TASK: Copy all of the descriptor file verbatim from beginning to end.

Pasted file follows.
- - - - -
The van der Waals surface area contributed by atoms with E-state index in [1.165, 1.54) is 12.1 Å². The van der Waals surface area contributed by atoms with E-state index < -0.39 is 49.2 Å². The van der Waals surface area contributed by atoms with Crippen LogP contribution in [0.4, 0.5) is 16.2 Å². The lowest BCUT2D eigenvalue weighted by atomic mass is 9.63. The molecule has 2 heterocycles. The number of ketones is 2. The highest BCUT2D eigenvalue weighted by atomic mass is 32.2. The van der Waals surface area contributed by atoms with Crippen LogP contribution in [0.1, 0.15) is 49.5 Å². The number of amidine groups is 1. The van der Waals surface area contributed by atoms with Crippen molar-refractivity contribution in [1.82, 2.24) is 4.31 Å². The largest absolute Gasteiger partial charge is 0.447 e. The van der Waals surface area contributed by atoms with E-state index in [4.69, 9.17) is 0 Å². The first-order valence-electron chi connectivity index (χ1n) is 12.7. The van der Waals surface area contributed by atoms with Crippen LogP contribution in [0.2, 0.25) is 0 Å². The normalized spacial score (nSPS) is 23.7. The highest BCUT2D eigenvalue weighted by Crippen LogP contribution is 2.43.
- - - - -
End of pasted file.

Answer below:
The van der Waals surface area contributed by atoms with E-state index in [1.165, 1.54) is 12.1 Å². The van der Waals surface area contributed by atoms with E-state index < -0.39 is 49.2 Å². The van der Waals surface area contributed by atoms with Crippen LogP contribution in [0.4, 0.5) is 16.2 Å². The lowest BCUT2D eigenvalue weighted by atomic mass is 9.63. The molecule has 2 heterocycles. The number of ketones is 2. The highest BCUT2D eigenvalue weighted by atomic mass is 32.2. The van der Waals surface area contributed by atoms with Crippen LogP contribution in [0.1, 0.15) is 49.5 Å². The number of amidine groups is 1. The van der Waals surface area contributed by atoms with Crippen molar-refractivity contribution in [1.82, 2.24) is 4.31 Å². The largest absolute Gasteiger partial charge is 0.447 e. The van der Waals surface area contributed by atoms with E-state index in [4.69, 9.17) is 0 Å². The first-order valence-electron chi connectivity index (χ1n) is 12.7. The van der Waals surface area contributed by atoms with Crippen LogP contribution in [0.2, 0.25) is 0 Å². The normalized spacial score (nSPS) is 23.7. The highest BCUT2D eigenvalue weighted by Crippen LogP contribution is 2.43.